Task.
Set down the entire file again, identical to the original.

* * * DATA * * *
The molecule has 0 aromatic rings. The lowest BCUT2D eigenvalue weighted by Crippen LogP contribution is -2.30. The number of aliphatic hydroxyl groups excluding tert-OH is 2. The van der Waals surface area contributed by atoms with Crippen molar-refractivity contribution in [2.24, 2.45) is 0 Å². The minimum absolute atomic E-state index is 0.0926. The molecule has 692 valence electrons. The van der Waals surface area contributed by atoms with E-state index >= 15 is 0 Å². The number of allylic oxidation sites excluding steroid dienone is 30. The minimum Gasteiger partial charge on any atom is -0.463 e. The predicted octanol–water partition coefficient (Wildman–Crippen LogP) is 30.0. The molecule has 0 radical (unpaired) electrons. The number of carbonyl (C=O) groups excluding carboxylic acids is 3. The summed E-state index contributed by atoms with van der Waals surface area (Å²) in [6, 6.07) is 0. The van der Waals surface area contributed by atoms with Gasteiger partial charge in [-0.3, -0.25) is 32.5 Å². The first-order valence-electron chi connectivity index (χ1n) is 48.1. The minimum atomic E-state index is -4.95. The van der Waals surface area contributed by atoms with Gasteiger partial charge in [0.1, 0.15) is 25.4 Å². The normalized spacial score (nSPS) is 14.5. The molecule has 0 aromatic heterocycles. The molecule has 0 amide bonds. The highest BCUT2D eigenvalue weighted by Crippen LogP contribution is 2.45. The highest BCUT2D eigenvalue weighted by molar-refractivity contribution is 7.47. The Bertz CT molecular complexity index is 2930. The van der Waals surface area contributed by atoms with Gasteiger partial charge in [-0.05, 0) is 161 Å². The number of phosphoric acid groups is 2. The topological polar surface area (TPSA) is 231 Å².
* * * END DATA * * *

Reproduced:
The molecule has 0 aromatic rings. The lowest BCUT2D eigenvalue weighted by Crippen LogP contribution is -2.30. The number of aliphatic hydroxyl groups excluding tert-OH is 2. The van der Waals surface area contributed by atoms with Crippen molar-refractivity contribution in [2.24, 2.45) is 0 Å². The minimum absolute atomic E-state index is 0.0926. The molecule has 692 valence electrons. The van der Waals surface area contributed by atoms with E-state index >= 15 is 0 Å². The number of allylic oxidation sites excluding steroid dienone is 30. The minimum Gasteiger partial charge on any atom is -0.463 e. The predicted octanol–water partition coefficient (Wildman–Crippen LogP) is 30.0. The molecule has 0 radical (unpaired) electrons. The number of carbonyl (C=O) groups excluding carboxylic acids is 3. The summed E-state index contributed by atoms with van der Waals surface area (Å²) in [6, 6.07) is 0. The van der Waals surface area contributed by atoms with Gasteiger partial charge in [-0.3, -0.25) is 32.5 Å². The first-order valence-electron chi connectivity index (χ1n) is 48.1. The minimum atomic E-state index is -4.95. The van der Waals surface area contributed by atoms with Gasteiger partial charge in [0.1, 0.15) is 25.4 Å². The normalized spacial score (nSPS) is 14.5. The molecule has 0 aromatic heterocycles. The molecule has 0 amide bonds. The highest BCUT2D eigenvalue weighted by Crippen LogP contribution is 2.45. The highest BCUT2D eigenvalue weighted by molar-refractivity contribution is 7.47. The Bertz CT molecular complexity index is 2930. The van der Waals surface area contributed by atoms with Gasteiger partial charge in [-0.05, 0) is 161 Å². The number of phosphoric acid groups is 2. The topological polar surface area (TPSA) is 231 Å².